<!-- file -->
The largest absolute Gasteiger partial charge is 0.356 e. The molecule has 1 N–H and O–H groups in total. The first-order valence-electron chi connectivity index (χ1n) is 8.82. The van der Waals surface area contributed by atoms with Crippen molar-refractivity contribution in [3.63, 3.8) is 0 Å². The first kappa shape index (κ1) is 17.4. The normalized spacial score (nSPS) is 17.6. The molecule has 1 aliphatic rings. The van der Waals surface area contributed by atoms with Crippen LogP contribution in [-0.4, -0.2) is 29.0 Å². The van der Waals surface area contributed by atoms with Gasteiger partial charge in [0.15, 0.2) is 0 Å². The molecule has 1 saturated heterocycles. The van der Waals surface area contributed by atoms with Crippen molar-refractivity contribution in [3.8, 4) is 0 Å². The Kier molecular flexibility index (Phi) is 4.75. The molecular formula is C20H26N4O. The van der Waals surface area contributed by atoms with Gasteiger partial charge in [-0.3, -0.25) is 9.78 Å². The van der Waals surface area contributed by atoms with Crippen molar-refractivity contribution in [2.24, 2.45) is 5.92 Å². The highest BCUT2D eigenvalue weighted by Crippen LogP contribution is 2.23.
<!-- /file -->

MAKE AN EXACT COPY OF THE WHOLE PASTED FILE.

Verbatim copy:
The largest absolute Gasteiger partial charge is 0.356 e. The molecule has 1 N–H and O–H groups in total. The first-order valence-electron chi connectivity index (χ1n) is 8.82. The van der Waals surface area contributed by atoms with Crippen molar-refractivity contribution in [3.63, 3.8) is 0 Å². The first kappa shape index (κ1) is 17.4. The normalized spacial score (nSPS) is 17.6. The molecule has 1 aliphatic rings. The van der Waals surface area contributed by atoms with Crippen LogP contribution in [-0.4, -0.2) is 29.0 Å². The van der Waals surface area contributed by atoms with Gasteiger partial charge in [0.15, 0.2) is 0 Å². The molecule has 1 saturated heterocycles. The van der Waals surface area contributed by atoms with Crippen molar-refractivity contribution in [3.8, 4) is 0 Å². The Kier molecular flexibility index (Phi) is 4.75. The molecular formula is C20H26N4O. The van der Waals surface area contributed by atoms with Gasteiger partial charge in [-0.3, -0.25) is 9.78 Å². The van der Waals surface area contributed by atoms with Crippen molar-refractivity contribution in [2.24, 2.45) is 5.92 Å². The highest BCUT2D eigenvalue weighted by Crippen LogP contribution is 2.23.